Nonetheless, Paul made “Jerika” videos with titles like “WE ACTUALLY GOT MARRIED…” (they didn’t) “OUR FIRST DAY AS A MARRIED COUPLE!!” (it wasn’t), “Our first fight as a married couple… (sad)” (he’s fine) and “JERIKA GETS REMARRIED **new love**” (not how it works). They aren’t exactly in the tone of someone who takes marriage seriously.
The two “broke up” in 2018, following millions of video views and a distinctly awful music video.
- Jake Paul/YouTube
Paul’s playbook for his relationship with Mongeau isn’t even original. Prior to his alleged engagement to Mongeau, Paul apparently bought her a $124,000 Mercedes-Benz G-Wagen. During his “marriage” with Costell, he supposedly bought her a Tesla. (In a video posted earlier this month, Mongeau said she doesn’t even have a learner’s permit.)
Outside of his relationship history, Paul doesn’t exactly have the cleanest record. He hawked “mystery boxes” to his audience of young kids, which were widely considered a scam, and has participated in a lot of hoaxes and violent stunts. He isn’t someone you can trust.
YouTube is just one big reality TV show
Until now, Mongeau was best known for TanaCon, a festival that promised to star YouTube celebrities but spiraled into a disaster when she didn’t sufficiently plan for the 15,000 people who attended the event.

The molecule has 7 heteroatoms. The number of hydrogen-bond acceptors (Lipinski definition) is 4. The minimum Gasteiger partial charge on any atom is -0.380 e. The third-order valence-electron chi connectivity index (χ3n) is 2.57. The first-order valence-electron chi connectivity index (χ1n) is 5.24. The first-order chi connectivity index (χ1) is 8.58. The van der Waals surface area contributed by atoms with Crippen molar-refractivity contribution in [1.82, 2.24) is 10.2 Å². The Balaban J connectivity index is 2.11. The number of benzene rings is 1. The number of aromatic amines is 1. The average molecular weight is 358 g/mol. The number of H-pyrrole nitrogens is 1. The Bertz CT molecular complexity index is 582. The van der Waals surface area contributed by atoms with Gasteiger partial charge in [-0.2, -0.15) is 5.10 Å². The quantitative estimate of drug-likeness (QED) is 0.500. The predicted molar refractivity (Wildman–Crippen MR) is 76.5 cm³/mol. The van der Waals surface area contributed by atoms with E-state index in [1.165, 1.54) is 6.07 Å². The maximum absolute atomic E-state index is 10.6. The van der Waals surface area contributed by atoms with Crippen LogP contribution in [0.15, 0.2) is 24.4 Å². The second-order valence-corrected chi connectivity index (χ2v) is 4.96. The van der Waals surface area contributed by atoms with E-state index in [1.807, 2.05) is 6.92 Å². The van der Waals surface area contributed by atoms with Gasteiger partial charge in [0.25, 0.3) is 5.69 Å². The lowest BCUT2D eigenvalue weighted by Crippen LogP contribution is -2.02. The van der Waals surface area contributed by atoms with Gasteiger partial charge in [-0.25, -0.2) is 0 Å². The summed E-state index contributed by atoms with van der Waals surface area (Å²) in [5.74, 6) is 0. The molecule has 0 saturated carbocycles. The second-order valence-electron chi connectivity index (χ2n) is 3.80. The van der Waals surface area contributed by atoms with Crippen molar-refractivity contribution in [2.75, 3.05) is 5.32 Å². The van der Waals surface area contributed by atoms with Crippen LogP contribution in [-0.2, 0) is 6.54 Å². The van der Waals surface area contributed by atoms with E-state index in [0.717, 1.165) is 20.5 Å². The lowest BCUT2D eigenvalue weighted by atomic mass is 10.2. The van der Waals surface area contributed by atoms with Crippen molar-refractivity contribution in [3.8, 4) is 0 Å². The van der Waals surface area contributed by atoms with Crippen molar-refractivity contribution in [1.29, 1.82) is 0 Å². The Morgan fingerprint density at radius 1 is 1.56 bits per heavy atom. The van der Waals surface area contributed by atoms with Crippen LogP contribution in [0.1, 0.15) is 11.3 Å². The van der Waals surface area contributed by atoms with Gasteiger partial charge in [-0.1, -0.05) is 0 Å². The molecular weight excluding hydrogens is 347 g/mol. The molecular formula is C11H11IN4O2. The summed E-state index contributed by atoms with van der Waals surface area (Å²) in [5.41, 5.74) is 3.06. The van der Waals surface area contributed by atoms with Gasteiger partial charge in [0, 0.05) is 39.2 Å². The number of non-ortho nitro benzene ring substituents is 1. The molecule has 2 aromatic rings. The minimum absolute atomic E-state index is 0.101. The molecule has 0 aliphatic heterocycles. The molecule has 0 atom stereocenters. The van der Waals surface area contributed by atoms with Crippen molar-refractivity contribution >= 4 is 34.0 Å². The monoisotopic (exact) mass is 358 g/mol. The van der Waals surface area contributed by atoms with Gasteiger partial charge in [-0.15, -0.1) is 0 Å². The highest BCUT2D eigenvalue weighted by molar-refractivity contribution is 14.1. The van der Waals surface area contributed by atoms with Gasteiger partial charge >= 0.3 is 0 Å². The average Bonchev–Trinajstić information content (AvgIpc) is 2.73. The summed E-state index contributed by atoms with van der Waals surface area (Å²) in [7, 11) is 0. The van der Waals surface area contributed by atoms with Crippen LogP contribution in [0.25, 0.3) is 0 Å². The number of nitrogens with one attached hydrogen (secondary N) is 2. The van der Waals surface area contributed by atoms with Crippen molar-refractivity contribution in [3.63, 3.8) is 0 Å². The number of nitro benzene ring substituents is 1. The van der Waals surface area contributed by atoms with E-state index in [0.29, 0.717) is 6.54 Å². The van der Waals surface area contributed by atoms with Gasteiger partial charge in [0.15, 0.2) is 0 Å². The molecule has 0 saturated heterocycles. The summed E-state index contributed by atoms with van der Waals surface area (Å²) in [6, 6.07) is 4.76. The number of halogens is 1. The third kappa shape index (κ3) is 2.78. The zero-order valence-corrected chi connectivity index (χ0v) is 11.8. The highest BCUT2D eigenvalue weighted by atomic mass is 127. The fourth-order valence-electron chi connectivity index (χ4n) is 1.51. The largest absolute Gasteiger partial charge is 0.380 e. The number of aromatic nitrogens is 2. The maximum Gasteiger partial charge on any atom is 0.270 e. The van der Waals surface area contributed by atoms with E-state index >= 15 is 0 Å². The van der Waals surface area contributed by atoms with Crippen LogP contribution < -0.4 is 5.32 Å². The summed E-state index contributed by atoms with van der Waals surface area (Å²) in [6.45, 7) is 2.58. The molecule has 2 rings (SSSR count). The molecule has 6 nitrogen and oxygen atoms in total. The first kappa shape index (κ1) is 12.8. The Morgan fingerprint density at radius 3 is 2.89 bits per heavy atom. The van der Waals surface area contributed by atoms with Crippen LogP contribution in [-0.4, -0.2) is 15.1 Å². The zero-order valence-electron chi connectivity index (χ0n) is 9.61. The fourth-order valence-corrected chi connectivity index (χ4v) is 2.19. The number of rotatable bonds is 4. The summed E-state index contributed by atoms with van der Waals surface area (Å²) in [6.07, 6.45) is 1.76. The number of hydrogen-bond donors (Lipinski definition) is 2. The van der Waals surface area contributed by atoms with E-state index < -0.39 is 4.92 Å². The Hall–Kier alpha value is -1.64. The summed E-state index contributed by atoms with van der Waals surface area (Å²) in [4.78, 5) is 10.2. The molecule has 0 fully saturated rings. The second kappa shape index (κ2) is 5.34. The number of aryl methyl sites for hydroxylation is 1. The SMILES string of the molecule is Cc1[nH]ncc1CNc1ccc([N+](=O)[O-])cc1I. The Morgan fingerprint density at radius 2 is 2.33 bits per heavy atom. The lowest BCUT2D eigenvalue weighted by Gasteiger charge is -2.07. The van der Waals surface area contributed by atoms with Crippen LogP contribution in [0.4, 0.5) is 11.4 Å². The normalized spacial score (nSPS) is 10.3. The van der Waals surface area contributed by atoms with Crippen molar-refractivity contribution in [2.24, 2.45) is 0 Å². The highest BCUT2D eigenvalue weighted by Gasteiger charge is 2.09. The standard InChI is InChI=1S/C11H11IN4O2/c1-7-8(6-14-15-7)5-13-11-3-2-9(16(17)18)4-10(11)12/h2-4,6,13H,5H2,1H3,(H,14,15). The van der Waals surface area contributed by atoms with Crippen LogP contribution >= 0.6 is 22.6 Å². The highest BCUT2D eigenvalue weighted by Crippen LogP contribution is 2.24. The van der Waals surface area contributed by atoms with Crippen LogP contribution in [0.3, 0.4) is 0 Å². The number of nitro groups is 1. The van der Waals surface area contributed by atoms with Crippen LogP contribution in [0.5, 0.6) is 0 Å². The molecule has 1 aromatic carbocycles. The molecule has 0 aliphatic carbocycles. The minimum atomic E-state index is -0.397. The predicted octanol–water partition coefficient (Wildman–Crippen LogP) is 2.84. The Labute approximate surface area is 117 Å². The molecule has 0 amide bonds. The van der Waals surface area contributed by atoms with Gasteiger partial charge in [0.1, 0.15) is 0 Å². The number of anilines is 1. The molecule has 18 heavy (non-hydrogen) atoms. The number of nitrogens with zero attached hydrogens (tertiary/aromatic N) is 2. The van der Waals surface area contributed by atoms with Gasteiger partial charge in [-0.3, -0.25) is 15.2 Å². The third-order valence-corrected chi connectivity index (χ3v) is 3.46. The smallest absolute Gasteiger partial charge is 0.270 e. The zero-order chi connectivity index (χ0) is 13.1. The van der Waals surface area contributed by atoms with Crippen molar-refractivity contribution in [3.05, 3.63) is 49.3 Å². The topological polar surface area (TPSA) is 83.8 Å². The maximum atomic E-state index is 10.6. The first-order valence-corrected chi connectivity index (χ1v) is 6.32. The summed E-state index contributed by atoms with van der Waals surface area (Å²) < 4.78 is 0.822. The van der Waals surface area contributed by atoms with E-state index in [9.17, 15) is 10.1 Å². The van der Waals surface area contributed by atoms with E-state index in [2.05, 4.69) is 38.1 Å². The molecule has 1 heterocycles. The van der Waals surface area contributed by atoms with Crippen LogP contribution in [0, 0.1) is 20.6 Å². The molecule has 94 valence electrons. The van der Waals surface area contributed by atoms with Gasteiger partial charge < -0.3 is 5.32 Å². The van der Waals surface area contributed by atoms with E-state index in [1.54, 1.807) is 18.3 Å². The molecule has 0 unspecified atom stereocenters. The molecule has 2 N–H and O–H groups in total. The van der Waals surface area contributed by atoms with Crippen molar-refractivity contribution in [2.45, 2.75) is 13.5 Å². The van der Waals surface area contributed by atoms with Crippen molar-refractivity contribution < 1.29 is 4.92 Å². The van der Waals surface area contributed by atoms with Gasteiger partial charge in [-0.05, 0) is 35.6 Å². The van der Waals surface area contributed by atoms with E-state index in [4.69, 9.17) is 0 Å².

Mongeau’s relationship history, though, is more grounded in reality than Paul’s. She was in a polyamorous relationship with actress Bella Thorne and rapper Mod Sun for a year before Mongeau left it in February. (Thorne shared photos of herself crying in response to the Mongeau-Paul engagement on Instagram.)
- Kevin Mazur / Getty
And to Mongeau’s credit, her YouTube channel isn’t filled with pranks and stunts – that’s more of Paul’s domain.
But Mongeau still has something to sell. She’s coming out with a reality show on MTV called “Tana Turns 21,” which will stream on YouTube. The trailer, suspiciously, was released the same day she and Paul announced their engagement. At the end of it, the two share a kiss, and Mongeau claims they’re “falling in love.”
Meanwhile, she’s tweeting about the massive press attention the “engagement” has received.
— Tana Mongeau (@tanamongeau) June 25, 2019
And that’s what the YouTube influencer community – where people like Jake Paul and Tana Mongeau – really is. It’s one big reality TV show filled with manufactured drama, where the players leverage their feuds and relationships to sell products or advertising through their channels.
The job of an influencer is to sell a story of their life to an audience. That story doesn’t have to be real. And, in this case, it almost definitely isn’t.
- Read more:
- YouTube stars Jake Paul and Tana Mongeau appear to be engaged, but no one can tell if their relationship is for real. Here’s what we know so far.
- Bella Thorne shared photos of her crying after her ex-girlfriend Tana Mongeau got engaged to Jake Paul
- Jake Paul bought his fellow YouTuber ‘girlfriend’ Tana Mongeau a $124,000 Mercedes-Benz G-Wagen for her 21st birthday
- Jake Paul and other influencers are promoting ‘mystery boxes’ to their young audiences. Critics say it’s a scam.